PeerJ. 2023 May 16;11:e15323. doi: 10.7717/peerj.15323. eCollection 2023.
Forage quality is a key property of grassland ecosystems. In this study, grassland forage qualities were measured at 373 sampling sites throughout Guizhou Province in the karst mountain region of Southwest China, and the factors affecting it were explored. The forage quality level of most plant species was categorized into four levels: (1) preferred forage species; (2) desirable forage species; (3) consumed but undesirable forage species; and (4) non-consumable or toxic forage species. High temperature and precipitation appeared to facilitate the growth of preferred forage species, but limited the growth of other plants. Increasing soil pH had a positive impact on the number and biomass of preferred forage plants, but a negative influence on other plants, especially non-consumable or toxic plants. Both GDP and population density had a positive correlation with the number and biomass of preferred forage species, while such correlations for other levels of forage species tended to be negative. Grazing could lead to a decrease in the preferred forage species. Therefore, it is suggested that by focusing on soil improvement in grassland and maintaining an appropriate grazing intensity, global warming and rapid economic growth in Guizhou Province will likely contribute to increase the forage quality of karst grasslands in Southwest China.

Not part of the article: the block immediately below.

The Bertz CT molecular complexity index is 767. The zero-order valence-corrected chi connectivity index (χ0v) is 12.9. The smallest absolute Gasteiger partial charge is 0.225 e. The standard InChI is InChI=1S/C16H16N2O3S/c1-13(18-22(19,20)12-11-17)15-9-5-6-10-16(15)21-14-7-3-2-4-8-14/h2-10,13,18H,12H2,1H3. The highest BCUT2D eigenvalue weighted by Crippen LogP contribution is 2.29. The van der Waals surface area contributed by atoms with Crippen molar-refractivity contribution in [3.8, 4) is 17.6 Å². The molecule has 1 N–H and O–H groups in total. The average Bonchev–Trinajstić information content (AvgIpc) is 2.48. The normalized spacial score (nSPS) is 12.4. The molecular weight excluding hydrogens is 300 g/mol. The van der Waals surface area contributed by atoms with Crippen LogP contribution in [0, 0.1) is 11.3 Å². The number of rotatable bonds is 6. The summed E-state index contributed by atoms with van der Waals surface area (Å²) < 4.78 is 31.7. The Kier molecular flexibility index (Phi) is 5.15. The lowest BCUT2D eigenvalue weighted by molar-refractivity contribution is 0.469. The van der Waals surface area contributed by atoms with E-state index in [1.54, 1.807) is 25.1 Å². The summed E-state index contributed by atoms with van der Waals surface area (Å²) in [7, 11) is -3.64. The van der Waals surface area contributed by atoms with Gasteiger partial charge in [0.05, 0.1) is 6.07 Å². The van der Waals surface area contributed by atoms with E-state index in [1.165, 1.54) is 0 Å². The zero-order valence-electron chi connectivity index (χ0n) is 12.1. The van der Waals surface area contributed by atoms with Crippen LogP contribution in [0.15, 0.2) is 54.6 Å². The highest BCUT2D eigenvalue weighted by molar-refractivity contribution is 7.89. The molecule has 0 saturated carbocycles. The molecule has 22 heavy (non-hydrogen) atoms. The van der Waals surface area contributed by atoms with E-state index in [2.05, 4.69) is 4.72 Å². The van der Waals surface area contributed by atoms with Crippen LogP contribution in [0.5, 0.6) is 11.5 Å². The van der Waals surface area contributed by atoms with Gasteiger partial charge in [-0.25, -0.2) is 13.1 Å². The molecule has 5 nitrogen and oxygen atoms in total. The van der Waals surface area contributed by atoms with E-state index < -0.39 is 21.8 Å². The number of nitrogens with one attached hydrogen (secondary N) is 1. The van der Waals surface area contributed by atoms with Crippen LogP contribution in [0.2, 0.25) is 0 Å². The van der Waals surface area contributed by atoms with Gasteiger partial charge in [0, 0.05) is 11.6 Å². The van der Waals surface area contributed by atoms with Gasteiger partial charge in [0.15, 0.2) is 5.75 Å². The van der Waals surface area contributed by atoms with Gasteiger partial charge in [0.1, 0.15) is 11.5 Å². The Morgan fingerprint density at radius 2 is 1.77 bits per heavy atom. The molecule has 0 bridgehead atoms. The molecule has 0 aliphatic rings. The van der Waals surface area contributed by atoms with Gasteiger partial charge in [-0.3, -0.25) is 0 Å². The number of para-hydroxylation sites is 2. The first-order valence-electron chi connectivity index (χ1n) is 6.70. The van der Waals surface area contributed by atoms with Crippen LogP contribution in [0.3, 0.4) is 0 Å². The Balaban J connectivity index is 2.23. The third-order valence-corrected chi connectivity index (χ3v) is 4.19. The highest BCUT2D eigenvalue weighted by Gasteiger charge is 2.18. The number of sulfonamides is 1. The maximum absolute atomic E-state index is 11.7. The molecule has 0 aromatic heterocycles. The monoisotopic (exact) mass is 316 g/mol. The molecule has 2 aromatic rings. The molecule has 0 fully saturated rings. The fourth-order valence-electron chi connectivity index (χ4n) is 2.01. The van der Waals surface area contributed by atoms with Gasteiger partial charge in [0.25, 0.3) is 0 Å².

PMID:37214107 | PMC:PMC10198152 | DOI:10.7717/peerj.15323